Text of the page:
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Author Topic: NW California?  (Read 6060 times)

Nontradstudent

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NW California?
« on: August 21, 2004, 02:09:05 PM »
Hi all,

I'm looking for people who attend or have attended NWCU law school. I am  enrolling in a distance learning JD program to complement my nursing career and political activism. Does anybody here have any tips on the first year? 

David550

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Re: NW California?
« Reply #1 on: September 15, 2004, 07:12:40 PM »
I attend NWCU and passed the BB on my first attempt. I investigated all the available schools and chose NWCU. I believe their online program is the best.

Good luck,
David550

Vincent

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Re: NW California?
« Reply #2 on: September 21, 2004, 09:24:17 PM »
I enrolled in NWCU in July 2004. Don't let anyone fool you. If you wish to be sucessful in anything (whatever it may be), you need the committment and dedication. Correspondence law school is no different. The bottom line: invest the time, effort, and resources to suceed!!

law543

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Re: NW California?
« Reply #3 on: October 01, 2004, 02:09:14 PM »
I enrolled in NWCU in July 2004. Don't let anyone fool you. If you wish to be sucessful in anything (whatever it may be), you need the committment and dedication. Correspondence law school is no different. The bottom line: invest the time, effort, and resources to suceed!!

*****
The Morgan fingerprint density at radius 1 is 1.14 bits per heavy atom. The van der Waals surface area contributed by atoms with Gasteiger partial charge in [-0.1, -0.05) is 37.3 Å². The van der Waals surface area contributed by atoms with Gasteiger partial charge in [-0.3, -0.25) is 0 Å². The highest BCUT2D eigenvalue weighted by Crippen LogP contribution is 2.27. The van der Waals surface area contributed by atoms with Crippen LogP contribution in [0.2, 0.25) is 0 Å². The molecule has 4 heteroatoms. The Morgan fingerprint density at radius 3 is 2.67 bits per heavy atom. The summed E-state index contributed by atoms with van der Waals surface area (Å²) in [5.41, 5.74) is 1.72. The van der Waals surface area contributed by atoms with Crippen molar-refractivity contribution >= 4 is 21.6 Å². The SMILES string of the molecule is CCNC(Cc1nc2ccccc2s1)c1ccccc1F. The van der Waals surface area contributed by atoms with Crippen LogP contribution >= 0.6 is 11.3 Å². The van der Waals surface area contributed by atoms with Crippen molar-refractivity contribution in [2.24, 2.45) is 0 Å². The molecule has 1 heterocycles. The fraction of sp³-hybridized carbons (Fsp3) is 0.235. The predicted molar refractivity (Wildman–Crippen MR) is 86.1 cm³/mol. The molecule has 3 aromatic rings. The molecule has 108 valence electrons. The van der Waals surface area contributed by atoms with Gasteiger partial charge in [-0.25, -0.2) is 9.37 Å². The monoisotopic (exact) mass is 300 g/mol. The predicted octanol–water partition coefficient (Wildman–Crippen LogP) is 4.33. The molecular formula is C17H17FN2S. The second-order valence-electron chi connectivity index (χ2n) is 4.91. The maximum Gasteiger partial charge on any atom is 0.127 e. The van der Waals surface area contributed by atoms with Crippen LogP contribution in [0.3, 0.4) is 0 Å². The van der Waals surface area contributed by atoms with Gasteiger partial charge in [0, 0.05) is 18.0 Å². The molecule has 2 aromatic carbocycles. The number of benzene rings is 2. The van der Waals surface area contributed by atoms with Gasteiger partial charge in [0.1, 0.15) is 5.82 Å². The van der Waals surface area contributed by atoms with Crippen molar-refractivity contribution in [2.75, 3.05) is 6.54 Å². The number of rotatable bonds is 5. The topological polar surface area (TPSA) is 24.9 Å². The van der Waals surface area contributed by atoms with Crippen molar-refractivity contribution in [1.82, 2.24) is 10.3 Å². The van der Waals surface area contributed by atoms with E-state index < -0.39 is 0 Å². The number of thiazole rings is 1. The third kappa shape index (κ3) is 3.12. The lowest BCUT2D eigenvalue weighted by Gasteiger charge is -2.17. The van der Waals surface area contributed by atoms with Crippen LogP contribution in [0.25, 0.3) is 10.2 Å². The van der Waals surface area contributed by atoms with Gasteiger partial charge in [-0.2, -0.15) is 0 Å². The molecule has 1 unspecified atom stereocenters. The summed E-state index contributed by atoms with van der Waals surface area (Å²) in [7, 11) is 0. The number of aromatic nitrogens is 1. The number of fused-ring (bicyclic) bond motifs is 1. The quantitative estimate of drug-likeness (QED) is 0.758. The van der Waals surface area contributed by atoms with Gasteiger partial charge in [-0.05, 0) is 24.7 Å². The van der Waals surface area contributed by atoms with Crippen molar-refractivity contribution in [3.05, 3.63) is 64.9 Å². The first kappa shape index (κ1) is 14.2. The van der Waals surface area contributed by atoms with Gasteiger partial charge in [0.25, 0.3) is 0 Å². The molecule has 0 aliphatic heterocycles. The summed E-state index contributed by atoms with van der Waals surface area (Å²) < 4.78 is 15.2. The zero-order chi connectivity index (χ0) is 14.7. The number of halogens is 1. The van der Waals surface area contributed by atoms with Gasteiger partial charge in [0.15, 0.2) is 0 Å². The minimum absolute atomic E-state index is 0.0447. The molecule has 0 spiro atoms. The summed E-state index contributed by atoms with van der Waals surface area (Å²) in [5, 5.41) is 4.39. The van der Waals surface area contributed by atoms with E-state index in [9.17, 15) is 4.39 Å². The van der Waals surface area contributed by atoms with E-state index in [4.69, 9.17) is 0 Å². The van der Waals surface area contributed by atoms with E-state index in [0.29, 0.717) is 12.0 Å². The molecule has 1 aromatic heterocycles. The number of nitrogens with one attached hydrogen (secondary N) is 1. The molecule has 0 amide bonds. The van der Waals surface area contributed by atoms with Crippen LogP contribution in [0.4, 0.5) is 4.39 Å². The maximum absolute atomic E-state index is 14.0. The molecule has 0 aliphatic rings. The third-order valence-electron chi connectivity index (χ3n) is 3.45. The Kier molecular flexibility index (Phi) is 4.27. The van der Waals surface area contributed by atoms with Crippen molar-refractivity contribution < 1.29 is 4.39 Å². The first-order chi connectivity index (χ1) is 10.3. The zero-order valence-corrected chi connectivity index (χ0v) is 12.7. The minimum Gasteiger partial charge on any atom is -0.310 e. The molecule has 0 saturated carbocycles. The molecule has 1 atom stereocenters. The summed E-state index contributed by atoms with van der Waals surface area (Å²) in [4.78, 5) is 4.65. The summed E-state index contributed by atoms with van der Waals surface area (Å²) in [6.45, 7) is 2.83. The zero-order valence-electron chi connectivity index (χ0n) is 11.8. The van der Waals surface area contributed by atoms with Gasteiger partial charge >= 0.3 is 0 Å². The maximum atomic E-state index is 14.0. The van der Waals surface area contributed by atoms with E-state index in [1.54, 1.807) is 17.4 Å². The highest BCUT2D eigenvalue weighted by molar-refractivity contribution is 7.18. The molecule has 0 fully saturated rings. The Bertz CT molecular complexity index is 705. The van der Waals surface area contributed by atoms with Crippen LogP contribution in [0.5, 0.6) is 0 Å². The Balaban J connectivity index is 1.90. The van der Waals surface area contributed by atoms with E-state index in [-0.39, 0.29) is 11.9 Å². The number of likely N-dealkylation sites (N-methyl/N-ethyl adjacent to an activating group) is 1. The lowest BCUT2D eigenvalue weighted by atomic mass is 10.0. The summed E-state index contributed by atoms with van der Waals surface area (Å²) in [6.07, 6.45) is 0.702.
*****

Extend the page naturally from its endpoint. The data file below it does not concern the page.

I agree. I have recently enrolled...and just being disciplined enough to manage my time well to be sure the reading gets done is work. Thankfully I've always been a motivated person...because you have almost zero accountibility with DL. If you don't do the work...nobody is going to scream at you...you just suffer academically.

As an undergrad I had an easy time...the reading was a breeze...and most of the work was a joke. As an aside...I used to hate how each professor would treat a new class as if they had never received instructions on how to do a research paper or do a presentation or some other project. It really tries your patience.

I enjoy school so much, though, it is not even an issue with me. My company pays my tuition at NW...and I will work as counsel for the company once I pass the bar.

I was drawn to NW because of the wonderful staff...they really treated me well when I visited and I could tell they care very much about the quality of education...and about YOU as a student. I was going to choose Concord...but they were shits to me on the phone. They are a little too haughty for DL educators, IMHO. You'd think they think they are the online equivilent to Harvard or something. Barf.

law542